HC Deb 27 November 1919 vol 121 cc1985-8

Order for Second Reading read.


I beg to move, "That the Bill be now read a second time."

In asking the House to give a Second Reading to this Bill, Mr. Deputy-Speaker, I would like briefly to explain what it does, and why it is necessary. When the Irish railways were taken over under war conditions at the end of 1916 it became necessary to do for them what was done for the English railways under the Act of 71. By an agreement with the Irish railways the year 1913—a prewar year—was taken as the base year upon which their net receipts should be made good to them by the Government. In Ireland there are two complications, which have to be met—first of all, by agreement now by means which this Bill introduces for the consideration of the House. The two points are these: Owing to railways being required in certain backward districts in Ireland which would not pay by themselves, there have been a considerable number of guarantees of minimum return upon capital given by local authorities. Roughly speaking, the cash value of these guarantees is about £50,000 to £60,000 per year. The guarantees are based upon an accountant's scrutiny, partly by officials from the local authorities and partly by officials from the Board of Trade on the accounts; finding what the net receipts for any year may be, then from that making up the deficiency for the total guarantee.

Obviously, when the receipts were no longer divided and the railways were being guaranteed by the Government, on the 1913 receipts, it was impossible for them to afford the audited statement necessary before the guarantors would pay the deficit on the railways. This Bill provides that for that purpose, as for the purposes of guaranteeing the whole of the net receipts of the railway, that 1913 should be taken as a base year. It was not at all an unfavourable year; in fact, it was a favourable year for the guarantors. The other thing the Bill does is somewhat similar. It provides that 1913 shall also be taken when one railway is working a line belonging to another railway company on a percentage-of-receipts basis. Obviously that, under normal circumstances, would be the net actual receipts paid to the line in question for each year. As these have not been separately ascertained, and as the railways have been given all over the Kingdom, both in Ireland and Great Britain, the 1913 figure, they cannot, as in the case of the guarantors, give the actual receipts of 1913. What this Bill does is that it provides that for these two purposes, and in slight variants, the year 1913, net receipts, shall be taken as the year upon which a calculation shall be made during the period of Government control.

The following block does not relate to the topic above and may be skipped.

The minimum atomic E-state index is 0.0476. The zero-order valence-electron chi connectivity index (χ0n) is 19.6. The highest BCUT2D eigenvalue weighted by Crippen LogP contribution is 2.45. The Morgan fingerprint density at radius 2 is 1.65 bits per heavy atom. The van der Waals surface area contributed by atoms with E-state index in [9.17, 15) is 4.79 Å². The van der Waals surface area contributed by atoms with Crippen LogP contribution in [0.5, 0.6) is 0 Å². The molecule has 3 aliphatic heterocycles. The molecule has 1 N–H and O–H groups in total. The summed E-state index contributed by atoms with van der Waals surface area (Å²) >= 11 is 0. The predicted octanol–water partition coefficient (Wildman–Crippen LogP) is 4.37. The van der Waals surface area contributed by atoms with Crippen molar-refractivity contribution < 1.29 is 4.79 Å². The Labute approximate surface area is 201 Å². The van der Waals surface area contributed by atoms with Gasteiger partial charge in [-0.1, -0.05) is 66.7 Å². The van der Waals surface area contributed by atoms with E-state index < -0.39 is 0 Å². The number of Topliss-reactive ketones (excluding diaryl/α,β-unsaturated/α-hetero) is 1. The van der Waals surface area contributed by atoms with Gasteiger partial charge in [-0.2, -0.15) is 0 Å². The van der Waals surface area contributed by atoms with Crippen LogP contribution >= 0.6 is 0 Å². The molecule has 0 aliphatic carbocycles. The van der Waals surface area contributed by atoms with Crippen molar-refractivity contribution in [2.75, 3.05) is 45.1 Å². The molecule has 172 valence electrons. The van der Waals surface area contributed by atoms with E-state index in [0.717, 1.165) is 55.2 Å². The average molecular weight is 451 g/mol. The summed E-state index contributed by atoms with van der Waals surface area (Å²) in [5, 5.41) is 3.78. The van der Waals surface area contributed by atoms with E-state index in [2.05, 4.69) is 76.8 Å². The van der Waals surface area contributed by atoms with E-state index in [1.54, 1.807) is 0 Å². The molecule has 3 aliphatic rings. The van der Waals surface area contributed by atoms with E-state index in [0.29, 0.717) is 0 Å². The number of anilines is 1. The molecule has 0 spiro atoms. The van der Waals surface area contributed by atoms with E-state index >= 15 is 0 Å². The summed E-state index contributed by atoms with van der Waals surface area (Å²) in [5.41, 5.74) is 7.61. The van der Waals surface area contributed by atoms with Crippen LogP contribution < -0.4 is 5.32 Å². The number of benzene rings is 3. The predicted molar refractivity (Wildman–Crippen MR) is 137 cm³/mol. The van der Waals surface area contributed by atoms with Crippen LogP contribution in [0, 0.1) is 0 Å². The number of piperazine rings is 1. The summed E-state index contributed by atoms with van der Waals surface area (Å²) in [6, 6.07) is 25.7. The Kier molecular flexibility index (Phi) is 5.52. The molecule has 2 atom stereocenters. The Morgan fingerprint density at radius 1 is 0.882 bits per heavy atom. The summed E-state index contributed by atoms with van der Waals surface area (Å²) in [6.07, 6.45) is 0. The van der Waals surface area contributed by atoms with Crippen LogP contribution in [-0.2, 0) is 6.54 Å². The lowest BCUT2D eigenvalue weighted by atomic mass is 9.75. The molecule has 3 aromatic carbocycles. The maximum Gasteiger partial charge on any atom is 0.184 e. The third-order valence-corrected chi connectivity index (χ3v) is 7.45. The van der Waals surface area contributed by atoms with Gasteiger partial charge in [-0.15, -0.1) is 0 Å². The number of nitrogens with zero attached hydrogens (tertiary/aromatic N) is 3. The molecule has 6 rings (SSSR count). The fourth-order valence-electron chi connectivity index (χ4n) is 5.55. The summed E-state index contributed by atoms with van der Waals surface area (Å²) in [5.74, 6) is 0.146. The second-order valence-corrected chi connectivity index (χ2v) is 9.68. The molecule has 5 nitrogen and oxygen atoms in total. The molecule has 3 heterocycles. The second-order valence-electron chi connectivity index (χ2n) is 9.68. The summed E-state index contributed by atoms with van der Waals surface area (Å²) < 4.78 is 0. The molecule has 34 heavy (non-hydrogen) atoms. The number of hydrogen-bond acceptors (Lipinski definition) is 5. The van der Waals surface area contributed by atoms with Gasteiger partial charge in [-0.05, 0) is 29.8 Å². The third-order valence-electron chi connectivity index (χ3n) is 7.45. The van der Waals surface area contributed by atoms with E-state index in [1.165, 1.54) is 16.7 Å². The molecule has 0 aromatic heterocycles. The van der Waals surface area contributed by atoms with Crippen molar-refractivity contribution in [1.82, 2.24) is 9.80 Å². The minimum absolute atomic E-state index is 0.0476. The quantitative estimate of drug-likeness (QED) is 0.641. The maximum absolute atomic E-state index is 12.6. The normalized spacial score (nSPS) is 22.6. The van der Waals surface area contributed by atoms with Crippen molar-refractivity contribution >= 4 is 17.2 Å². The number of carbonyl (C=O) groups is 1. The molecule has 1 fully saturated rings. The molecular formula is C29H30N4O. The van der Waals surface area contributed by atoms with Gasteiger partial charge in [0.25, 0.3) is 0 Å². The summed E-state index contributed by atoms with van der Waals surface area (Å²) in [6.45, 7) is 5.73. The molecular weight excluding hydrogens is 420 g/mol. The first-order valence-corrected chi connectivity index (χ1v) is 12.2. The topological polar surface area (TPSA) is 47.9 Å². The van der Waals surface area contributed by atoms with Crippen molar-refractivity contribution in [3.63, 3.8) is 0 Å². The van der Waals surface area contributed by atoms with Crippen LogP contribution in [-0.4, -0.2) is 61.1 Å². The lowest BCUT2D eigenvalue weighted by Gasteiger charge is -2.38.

That is precisely the same as in Great Britain?


The same principle. But the question of guarantee and of making up the net receipts has not risen in this country as in Ireland. In Ireland those conditions exist and it is necessary to make 1913, so to speak, the legal net receipts year for the two purposes.

6.0 p.m.


May I ask the right hon. Gentleman, before he concludes, whether the guarantees apply to anything but light railways? Are they merely light railways?


I am afraid I cannot answer my right hon. and learned Friend with great accuracy on that, but I think not; they are broad-gauge lines.


Are we to take it that the guarantees paid by the State will not relieve the local authorities and the guarantors from their responsibility—that they will not be able to shift any of the guarantee on to the State?


That is the intention. I cannot take any particular railway, but if you take the whole of Ireland, it is less than if they had not come under the Government control at all, because the receipts were falling. If the year 1913 had not been adopted, the guarantors would have had to pay more.


The right hon. Gentleman referred just now to light railways in Ireland. Is it not a fact that some of the light railways in Ireland are of 3 ft. 6 ins. Gauge?




The right hon. Gentleman referred to the fact that some of the railways have been held back by the State. I should like to ask him whether those backward parts of the railway system have been developed, and at whose expense, and will that be taken into consieration when they return to normal conditions?


I am afraid I do not understand the hon. Member's question. This is not a question of building new railways in backward parts. Those are railways which were built before. It is purely a question of adjusting the financial guarantees for the years during which, owing to the Government control and the depletion of staff during the War, it has been impossible to arrive at what their actual receipts have been. What the Bill does is to make the year 1913, which was the year adopted for the Government guarantee, the base year for the other guarantees as well. That is all that is done. It is not starting any new railways; it is not giving new guarantees; it is simply a matter of adopting a statutory year which shall be taken as the year giving the net receipts for the period during which the Government control lasts.


I am sorry if I did not make myself clear. I want to ask whether, since they were taken over in 1916, there has been any development in the national interest, and, if that development has taken place, who is to bear the expense?

Question put, and agreed to.

Bill accordingly read a second time, and committed to a Committee of the Whole House for Monday next.—[Sir. E. Geddes.]